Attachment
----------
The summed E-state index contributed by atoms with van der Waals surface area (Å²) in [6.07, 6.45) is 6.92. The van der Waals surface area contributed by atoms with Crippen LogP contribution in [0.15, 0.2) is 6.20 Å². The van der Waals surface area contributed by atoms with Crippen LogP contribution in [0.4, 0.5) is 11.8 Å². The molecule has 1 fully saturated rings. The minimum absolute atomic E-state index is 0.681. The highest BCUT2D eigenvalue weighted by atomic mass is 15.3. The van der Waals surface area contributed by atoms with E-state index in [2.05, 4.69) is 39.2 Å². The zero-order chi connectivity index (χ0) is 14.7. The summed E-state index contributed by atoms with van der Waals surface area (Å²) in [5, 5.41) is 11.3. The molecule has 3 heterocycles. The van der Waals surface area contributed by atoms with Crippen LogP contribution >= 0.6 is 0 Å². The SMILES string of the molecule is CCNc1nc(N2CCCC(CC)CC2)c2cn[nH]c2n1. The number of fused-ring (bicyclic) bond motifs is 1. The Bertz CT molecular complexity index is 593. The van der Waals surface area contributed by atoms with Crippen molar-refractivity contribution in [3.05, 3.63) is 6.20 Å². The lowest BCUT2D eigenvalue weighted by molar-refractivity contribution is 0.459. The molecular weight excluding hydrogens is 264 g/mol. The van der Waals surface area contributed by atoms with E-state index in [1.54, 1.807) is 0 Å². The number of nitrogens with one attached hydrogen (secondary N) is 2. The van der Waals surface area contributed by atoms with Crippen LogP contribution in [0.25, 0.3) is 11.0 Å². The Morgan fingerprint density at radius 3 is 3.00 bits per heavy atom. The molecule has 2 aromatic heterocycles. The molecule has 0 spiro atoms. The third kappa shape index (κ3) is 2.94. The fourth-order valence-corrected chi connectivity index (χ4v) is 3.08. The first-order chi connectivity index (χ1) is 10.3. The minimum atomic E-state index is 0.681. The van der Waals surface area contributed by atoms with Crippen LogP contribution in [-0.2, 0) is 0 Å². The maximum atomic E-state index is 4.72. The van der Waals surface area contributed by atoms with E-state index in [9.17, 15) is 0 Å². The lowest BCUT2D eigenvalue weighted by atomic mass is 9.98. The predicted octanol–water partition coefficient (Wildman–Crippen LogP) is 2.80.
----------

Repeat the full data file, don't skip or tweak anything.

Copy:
The summed E-state index contributed by atoms with van der Waals surface area (Å²) in [6.07, 6.45) is 6.92. The van der Waals surface area contributed by atoms with Crippen LogP contribution in [0.15, 0.2) is 6.20 Å². The van der Waals surface area contributed by atoms with Crippen LogP contribution in [0.4, 0.5) is 11.8 Å². The molecule has 1 fully saturated rings. The minimum absolute atomic E-state index is 0.681. The highest BCUT2D eigenvalue weighted by atomic mass is 15.3. The van der Waals surface area contributed by atoms with E-state index in [2.05, 4.69) is 39.2 Å². The zero-order chi connectivity index (χ0) is 14.7. The summed E-state index contributed by atoms with van der Waals surface area (Å²) in [5, 5.41) is 11.3. The molecule has 3 heterocycles. The van der Waals surface area contributed by atoms with Crippen LogP contribution >= 0.6 is 0 Å². The SMILES string of the molecule is CCNc1nc(N2CCCC(CC)CC2)c2cn[nH]c2n1. The number of fused-ring (bicyclic) bond motifs is 1. The Bertz CT molecular complexity index is 593. The van der Waals surface area contributed by atoms with Crippen molar-refractivity contribution in [3.05, 3.63) is 6.20 Å². The lowest BCUT2D eigenvalue weighted by molar-refractivity contribution is 0.459. The molecular weight excluding hydrogens is 264 g/mol. The van der Waals surface area contributed by atoms with E-state index in [1.54, 1.807) is 0 Å². The number of nitrogens with one attached hydrogen (secondary N) is 2. The van der Waals surface area contributed by atoms with Crippen LogP contribution in [0.25, 0.3) is 11.0 Å². The Morgan fingerprint density at radius 3 is 3.00 bits per heavy atom. The molecule has 2 aromatic heterocycles. The molecule has 0 spiro atoms. The third kappa shape index (κ3) is 2.94. The fourth-order valence-corrected chi connectivity index (χ4v) is 3.08. The first-order chi connectivity index (χ1) is 10.3. The minimum atomic E-state index is 0.681. The van der Waals surface area contributed by atoms with Crippen LogP contribution in [-0.2, 0) is 0 Å². The maximum atomic E-state index is 4.72. The van der Waals surface area contributed by atoms with E-state index in [9.17, 15) is 0 Å². The lowest BCUT2D eigenvalue weighted by atomic mass is 9.98. The predicted octanol–water partition coefficient (Wildman–Crippen LogP) is 2.80.